Will Duckworth is an ecology volunteer with Sustrans. Here, he shares his experience of supporting the wild animals and plants of his local route, the Bristol and Bath Railway Path, and why this work is necessary to improving the biodiversity of the area.
Ecologist Will has monitored the species of plant and animal in his local stretch of the National Cycle Network for five decades.
“When I was small, I remember standing on this platform,” says Will, looking down at the barely visible remains of the Kelston for Saltford railway station.
In the decades since, the platform has crumbled and been taken over by plants and wildlife.
“This is 50 years of natural regrowth,” says Will, looking around at the trees enveloping the old platform.
It’s a reminder of how, given the right conditions, nature can thrive.
With over 4,000 miles of paths free from traffic, the Network is home to countless species around the UK.
And disused railway routes like this one near Will’s home are key stretches for nurturing wildlife.
The decades passed since these smaller railway lines were abandoned have allowed plants and animals to prosper there, with no building work or road traffic to disturb them.
Will inspects the remains of the Kelston for Saltford Railway Station, which sits right on the edge of the Bristol and Bath Railway Path.
A decline in biodiversity
As Will explains, though, the biodiversity of these areas is declining, with rare and delicate species at risk:
“Over the last 30-40 years, the increased atmospheric nitrogen caused by air pollution and fertilisers has allowed the dominance of a few plants like nettles and hogweed.
“And while these species are amazing in themselves, they’re very common and they outcompete a richer mix of native wildflowers.”
Will has lived in the Saltford area, between Bristol and Bath, all his life:
“I’ve observed the changes in animals and plants along here, initially with a sense of fascination.
“But over the last few decades, it’s actually been with a mounting sense of horror at the unification, the homogenisation of the habitats along here.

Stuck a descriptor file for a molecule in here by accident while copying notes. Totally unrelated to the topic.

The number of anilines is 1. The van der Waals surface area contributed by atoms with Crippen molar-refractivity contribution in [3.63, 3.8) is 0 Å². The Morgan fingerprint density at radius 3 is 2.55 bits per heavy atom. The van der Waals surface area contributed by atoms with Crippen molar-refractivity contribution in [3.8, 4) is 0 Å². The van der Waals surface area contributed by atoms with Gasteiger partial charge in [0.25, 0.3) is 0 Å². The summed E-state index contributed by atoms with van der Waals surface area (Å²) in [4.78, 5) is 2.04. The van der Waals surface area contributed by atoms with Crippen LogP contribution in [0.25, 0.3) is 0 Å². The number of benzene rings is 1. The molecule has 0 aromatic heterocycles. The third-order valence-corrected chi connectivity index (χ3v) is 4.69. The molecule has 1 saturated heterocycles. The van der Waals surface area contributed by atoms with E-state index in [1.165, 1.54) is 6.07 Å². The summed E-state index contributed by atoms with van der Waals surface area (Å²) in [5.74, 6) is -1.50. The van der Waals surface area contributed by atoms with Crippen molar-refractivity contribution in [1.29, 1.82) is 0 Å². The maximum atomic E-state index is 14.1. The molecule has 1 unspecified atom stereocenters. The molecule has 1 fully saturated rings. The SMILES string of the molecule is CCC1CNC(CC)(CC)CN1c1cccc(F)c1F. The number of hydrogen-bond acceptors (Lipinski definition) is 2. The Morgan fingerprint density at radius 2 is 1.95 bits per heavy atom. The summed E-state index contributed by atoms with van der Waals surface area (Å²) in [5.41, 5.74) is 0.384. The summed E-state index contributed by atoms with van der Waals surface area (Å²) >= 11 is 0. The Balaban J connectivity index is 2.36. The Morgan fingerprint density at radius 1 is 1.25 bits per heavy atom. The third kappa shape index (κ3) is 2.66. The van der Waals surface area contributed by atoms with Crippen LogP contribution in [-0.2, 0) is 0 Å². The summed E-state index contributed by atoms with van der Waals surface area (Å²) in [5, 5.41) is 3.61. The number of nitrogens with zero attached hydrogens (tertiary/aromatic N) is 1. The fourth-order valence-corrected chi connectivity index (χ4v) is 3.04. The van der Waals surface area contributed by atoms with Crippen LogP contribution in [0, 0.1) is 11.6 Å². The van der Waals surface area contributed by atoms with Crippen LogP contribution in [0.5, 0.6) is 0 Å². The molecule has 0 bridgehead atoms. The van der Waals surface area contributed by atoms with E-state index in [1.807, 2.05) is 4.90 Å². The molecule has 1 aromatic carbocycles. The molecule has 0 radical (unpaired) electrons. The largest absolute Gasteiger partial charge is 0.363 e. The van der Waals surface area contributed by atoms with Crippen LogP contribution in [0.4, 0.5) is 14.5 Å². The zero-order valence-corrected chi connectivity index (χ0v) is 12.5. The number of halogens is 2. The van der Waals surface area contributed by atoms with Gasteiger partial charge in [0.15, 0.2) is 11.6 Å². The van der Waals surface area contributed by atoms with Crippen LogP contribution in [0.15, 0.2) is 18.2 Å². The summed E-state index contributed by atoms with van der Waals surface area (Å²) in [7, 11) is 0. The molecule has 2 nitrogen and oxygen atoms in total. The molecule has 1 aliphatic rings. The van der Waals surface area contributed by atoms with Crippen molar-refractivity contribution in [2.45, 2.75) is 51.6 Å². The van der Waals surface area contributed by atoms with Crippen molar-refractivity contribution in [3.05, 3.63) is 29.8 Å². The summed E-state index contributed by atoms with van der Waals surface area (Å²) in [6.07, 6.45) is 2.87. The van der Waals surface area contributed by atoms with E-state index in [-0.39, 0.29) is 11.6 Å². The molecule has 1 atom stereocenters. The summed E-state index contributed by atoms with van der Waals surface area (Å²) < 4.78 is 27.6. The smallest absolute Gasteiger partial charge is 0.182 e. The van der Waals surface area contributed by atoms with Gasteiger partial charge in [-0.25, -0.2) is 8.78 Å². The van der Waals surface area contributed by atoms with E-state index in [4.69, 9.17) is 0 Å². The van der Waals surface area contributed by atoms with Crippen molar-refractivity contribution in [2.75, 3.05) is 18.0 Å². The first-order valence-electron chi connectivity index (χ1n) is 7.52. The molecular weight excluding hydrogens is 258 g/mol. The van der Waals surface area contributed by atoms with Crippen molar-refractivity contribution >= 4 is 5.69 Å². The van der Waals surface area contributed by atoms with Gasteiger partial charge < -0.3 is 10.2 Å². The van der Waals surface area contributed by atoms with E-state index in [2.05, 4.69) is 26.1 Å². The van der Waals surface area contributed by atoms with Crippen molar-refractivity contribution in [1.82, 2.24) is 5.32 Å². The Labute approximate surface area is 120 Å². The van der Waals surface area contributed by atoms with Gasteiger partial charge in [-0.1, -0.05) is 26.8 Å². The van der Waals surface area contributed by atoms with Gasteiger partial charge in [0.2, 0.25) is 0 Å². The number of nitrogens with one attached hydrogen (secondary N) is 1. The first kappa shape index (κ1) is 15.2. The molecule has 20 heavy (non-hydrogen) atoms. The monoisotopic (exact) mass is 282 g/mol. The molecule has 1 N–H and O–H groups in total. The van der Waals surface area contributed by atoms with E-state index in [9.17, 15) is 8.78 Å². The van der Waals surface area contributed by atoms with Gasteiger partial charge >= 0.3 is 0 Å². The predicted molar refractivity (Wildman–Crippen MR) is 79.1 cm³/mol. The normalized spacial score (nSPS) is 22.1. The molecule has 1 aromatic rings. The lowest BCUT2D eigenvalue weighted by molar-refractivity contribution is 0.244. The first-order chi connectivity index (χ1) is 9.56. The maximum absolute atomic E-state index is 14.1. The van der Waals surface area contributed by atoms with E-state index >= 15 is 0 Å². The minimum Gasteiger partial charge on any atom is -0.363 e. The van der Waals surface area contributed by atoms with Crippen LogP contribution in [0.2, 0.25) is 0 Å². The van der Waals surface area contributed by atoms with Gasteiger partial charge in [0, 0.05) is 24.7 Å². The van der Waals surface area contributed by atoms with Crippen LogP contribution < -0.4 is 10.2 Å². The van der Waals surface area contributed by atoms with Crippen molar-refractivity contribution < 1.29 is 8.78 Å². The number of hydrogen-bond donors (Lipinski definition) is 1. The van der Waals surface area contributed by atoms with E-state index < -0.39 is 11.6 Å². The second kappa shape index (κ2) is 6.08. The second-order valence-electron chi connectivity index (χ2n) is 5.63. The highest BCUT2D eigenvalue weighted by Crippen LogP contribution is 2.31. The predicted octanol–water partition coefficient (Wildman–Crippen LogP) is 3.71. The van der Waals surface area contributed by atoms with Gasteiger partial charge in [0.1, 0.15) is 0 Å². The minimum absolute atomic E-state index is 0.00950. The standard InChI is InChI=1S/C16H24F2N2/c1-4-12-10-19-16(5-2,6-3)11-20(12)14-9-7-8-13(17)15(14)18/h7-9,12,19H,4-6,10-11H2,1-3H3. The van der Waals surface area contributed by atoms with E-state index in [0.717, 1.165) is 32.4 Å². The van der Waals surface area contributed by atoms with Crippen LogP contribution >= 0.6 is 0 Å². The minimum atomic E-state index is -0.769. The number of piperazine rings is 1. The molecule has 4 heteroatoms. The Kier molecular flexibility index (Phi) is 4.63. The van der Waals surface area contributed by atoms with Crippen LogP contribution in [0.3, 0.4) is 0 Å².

“This area was formerly a supremely rich mix of old mature trees, little woody copses, and great stands of flower-rich grasslands with clouds of butterflies, beetles, and barn owls hunting along the verges.
“You cannot imagine a barn owl flying along here anymore.”
The part that humans can play in restoring biodiversity
These changes in the local environment highlight the need for ecology volunteers like Will to care for their local routes.
He explains how cutting back competitive species like nettles and woody plants is important for the chances of native, nectar-giving plants, as well as the animals that rely on them.
“The richness of biodiversity comes from diversity.
“Tall woodland is good, but it prevents the growth of certain other species.
“Before people were here, there was a whole mass of wild animals: wild cattle, red deer, and particularly wild pigs.
“They were in a continuous stand-off with woody plants, which meant you had areas in which they ate them, they trampled them and they churned the ground up.
“This created open areas in which a great richness of flowering plants and insects survived, which wouldn’t live in closed-canopy woods.
“We don’t have any of those large animals anymore, so if we want to retain that complete mix of plants, animals, fungi, we need to do the job of those animals.”
A long-stagnant pond sitting alongside the railway path is a fantastic opportunity in Will's eyes to enhance the biodiversity of this area.
Opportunities for change
Standing over a stagnant-looking pond set back from the railway path, Will sees not a waste but an opportunity:
“Ponds are one of the most fantastic habitat features you can possibly have for increasing local diversity and richness of species.
“Previously, this spot was not covered by a woody canopy, it was open to the sun.
“It had a rich community of wetland-edge plants around it, it was used by dragonflies, frogs, all manner of water insects.
“But every autumn, the trees above drop masses of leaves in and take up all the oxygen. It’s pretty much dead now.”
Will explains that reviving spots like this is easy, given time and effort from local people:
“In a couple of task days, this could so easily be opened up to the light, and then the wildlife would basically sort the rest of it out.
“I see it as a fantastic opportunity for Sustrans volunteers to make a major increase in the local wildlife values.”
Growing a greener, richer future
The future of our local plants and wildlife relies upon humans to take action, whether that’s actively managing areas as Will does, or reducing our use of fossil fuels and synthetic fertilisers.
Sustrans volunteers are already doing their bit to make this happen on routes like the Bristol and Bath Railway Path.
With their help, we're a step closer to making the National Cycle Network a safe space for both people to enjoy and for wildlife to thrive.
Interested in supporting your local plants and wildlife? Find out more about our volunteering opportunities.